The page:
Editor's notes: This post was updated December 5, 2017.
I think it’s important to point out the distinction between copywriting and copyright. Oftentimes, we get questions about patents or property rights, and while there is a slight overlap, what we do is significantly different. A copyright protects one’s art, inventions, or ideas, whereas a copywriter creates advertorial content.
Some companies have a designated marketing and advertising professional who writes their blogs, brochures, flyers, newsletters, pay-per-click ads, websites, etc., and others go to an agency to get a clearer perspective. But in essence, a copywriter’s goal is to develop content that attracts a target audience, that is web-ready, has a clear call to action, and reads as smoothly as silk. To avoid confusion in the future—if you’re ever in the position to describe what a copywriter does, say “they write copy,” not “they copywrite.”
What is a Copyright?
A copyright is exclusive legal protection for authors, artists, and inventors from plagiarism. It gives them legal grounds to sue anyone that uses their content without consent.
In essence, it allows the creator to take full ownership of the media they produced or product the invented. If that’s what you’re looking for, check out these links below:
You get the idea. Go to Copyright.gov to protect your ideas, technology, art, and more. Fun fact: books, articles, and photos are copyrighted the moment they come into existence. That being said, it’s still a good idea to date all your work.
What is Copywriting?
Copywriters do nearly anything that involves the written word (except for maybe skywriting and tattooing). Our job is to create and discover “all of the available means of persuasion” (thanks, Aristotle).
Copywriting is generally written with an advertising, marketing, and conversion-focused goal in mind. At first glance, copywriting may seem like nothing more than a few simple words written about a product or idea. In actuality it’s an invaluable means of building a strong brand, crafting compelling advertisements, and boosting your business.
Words Are Everything.
Copy doesn't always get presented to its audience through the written word. Infomercials, how-to guides, and video series all greatly benefit from a good script. To take it even further, think about radio advertisements; all of these commercials need copy written before hitting the airwaves.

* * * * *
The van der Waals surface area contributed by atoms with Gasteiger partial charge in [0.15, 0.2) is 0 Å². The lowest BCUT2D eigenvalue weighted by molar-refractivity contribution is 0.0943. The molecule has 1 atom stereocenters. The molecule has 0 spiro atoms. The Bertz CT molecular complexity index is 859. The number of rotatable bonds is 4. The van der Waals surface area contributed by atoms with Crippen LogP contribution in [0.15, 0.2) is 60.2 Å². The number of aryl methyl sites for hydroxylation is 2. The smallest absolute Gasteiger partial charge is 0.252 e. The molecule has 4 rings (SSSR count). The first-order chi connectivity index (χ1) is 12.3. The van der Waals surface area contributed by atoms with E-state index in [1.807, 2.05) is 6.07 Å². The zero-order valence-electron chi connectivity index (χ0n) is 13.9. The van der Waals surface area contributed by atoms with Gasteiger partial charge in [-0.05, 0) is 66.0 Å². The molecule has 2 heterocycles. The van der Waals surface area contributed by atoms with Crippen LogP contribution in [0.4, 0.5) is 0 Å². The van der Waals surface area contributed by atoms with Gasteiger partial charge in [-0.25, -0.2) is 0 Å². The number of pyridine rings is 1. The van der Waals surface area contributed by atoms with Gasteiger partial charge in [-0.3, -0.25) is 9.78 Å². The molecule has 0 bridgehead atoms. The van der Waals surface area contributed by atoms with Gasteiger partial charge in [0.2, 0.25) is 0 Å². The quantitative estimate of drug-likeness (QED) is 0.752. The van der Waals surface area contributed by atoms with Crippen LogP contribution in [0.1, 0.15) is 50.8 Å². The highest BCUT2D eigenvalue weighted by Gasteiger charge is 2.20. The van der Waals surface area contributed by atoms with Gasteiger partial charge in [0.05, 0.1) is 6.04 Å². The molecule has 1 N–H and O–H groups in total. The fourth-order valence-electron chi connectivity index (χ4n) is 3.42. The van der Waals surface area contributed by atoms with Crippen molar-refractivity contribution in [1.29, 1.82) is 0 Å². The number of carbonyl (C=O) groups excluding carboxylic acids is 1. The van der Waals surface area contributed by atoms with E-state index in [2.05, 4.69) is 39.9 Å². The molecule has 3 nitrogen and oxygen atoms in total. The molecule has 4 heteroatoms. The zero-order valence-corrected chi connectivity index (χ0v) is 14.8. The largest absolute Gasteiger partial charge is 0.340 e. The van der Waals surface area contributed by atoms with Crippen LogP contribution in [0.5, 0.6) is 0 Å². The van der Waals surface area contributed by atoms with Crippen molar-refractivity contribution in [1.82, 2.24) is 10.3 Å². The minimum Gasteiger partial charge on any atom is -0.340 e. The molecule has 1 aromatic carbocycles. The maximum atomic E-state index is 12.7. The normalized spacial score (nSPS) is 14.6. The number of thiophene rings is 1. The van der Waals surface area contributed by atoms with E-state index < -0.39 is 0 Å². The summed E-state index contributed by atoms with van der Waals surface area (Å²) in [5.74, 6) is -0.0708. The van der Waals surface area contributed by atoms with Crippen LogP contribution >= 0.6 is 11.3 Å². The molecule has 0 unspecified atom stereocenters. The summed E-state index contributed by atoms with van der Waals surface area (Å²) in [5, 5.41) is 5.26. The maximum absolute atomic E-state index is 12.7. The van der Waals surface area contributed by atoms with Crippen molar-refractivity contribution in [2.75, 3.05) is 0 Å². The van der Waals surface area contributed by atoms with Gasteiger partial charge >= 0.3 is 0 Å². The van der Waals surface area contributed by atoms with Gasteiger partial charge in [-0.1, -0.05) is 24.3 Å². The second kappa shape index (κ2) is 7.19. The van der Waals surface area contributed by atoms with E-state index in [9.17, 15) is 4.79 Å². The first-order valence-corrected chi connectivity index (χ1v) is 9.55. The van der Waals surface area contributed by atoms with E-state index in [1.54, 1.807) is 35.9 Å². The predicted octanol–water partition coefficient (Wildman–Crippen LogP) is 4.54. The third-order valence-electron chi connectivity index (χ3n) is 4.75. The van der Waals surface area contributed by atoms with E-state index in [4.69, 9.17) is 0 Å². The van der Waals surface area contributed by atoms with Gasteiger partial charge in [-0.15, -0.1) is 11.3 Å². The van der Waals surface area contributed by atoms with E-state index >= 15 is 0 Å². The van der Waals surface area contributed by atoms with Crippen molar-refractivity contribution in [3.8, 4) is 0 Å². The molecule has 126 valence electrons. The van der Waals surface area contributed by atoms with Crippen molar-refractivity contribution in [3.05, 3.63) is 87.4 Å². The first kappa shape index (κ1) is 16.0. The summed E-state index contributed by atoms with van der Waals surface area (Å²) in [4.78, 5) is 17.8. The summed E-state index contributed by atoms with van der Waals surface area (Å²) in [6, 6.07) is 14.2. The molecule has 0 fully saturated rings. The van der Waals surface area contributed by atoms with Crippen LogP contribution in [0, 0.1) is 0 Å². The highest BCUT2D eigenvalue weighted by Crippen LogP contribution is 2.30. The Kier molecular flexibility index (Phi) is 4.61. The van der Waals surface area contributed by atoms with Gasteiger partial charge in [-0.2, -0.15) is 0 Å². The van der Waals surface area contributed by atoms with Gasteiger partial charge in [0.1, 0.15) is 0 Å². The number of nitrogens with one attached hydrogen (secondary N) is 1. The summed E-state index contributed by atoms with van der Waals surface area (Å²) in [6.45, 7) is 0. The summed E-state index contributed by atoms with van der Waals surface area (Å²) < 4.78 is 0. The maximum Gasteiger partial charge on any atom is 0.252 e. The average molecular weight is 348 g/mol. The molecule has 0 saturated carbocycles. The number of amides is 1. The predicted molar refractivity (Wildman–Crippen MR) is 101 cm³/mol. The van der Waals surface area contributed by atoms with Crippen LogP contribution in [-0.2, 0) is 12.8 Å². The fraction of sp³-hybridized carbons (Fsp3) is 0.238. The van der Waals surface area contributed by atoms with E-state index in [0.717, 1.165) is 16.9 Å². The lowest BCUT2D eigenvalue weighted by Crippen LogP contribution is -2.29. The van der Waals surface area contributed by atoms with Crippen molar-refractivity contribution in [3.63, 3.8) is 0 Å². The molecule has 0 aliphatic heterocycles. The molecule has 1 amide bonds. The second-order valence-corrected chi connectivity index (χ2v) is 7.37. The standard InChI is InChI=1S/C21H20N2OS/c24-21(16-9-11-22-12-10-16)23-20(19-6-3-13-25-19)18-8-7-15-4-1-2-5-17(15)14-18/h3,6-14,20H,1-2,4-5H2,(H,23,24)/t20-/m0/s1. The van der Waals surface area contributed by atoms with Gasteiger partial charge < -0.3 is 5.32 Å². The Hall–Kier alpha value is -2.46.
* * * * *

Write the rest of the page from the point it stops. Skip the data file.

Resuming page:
Damn Right, We're Writers
Why not just say “I’m a writer?” While there is definitely something to be said for simplicity, there is even more to be said for specificity. The distinction can be seen clearly in the element of persuasion that is visible in good copywriting.
However, context is also important. If the writing is for an advertising agency or a web developer, it's most likely copy. If you’re a journalist, novelist, or poet, you’re probably a writer. Many creatives wear both hats: they write purely for the story on some days, and write persuasively on others.
Remembering the Difference
Here are a few notable copywriters, some real, some fictitious to highlight what copywriting is:
Josephone “Jo” Foxworth: She was an advertising executive and essential writer for McCann Erickson, and later founded her own company, Jo Foxworth Inc. In 1997, the prestigious Advertising Hall of Fame elected her into their elite group of exceptionally accomplished artists, academics, copywriters, creative directors, and “Mad Men.”
Peggy Olson (fictional): Speaking of Mad Men, remember Peggy Olson? She is the right-hand woman to Don Draper. Played by Elisabeth Moss, Olson is a brilliant, sharp-witted, creative copywriter who climbs the ranks from secretary to second-in-command of her department. Interestingly, she ends the series working for McCann Erickson.
Sir Alan William Parker: Born February 14, 1944, Parker got his start as an advertising copywriter, and currently works as a film director, producer, and screenwriter. In his late teens he started writing copy for television advertisements and garnered a multitude of accolades for his ingenious commercials. What was Parker’s motivation to write copy? To meet girls. If only Peggy Olson wasn’t fictional…
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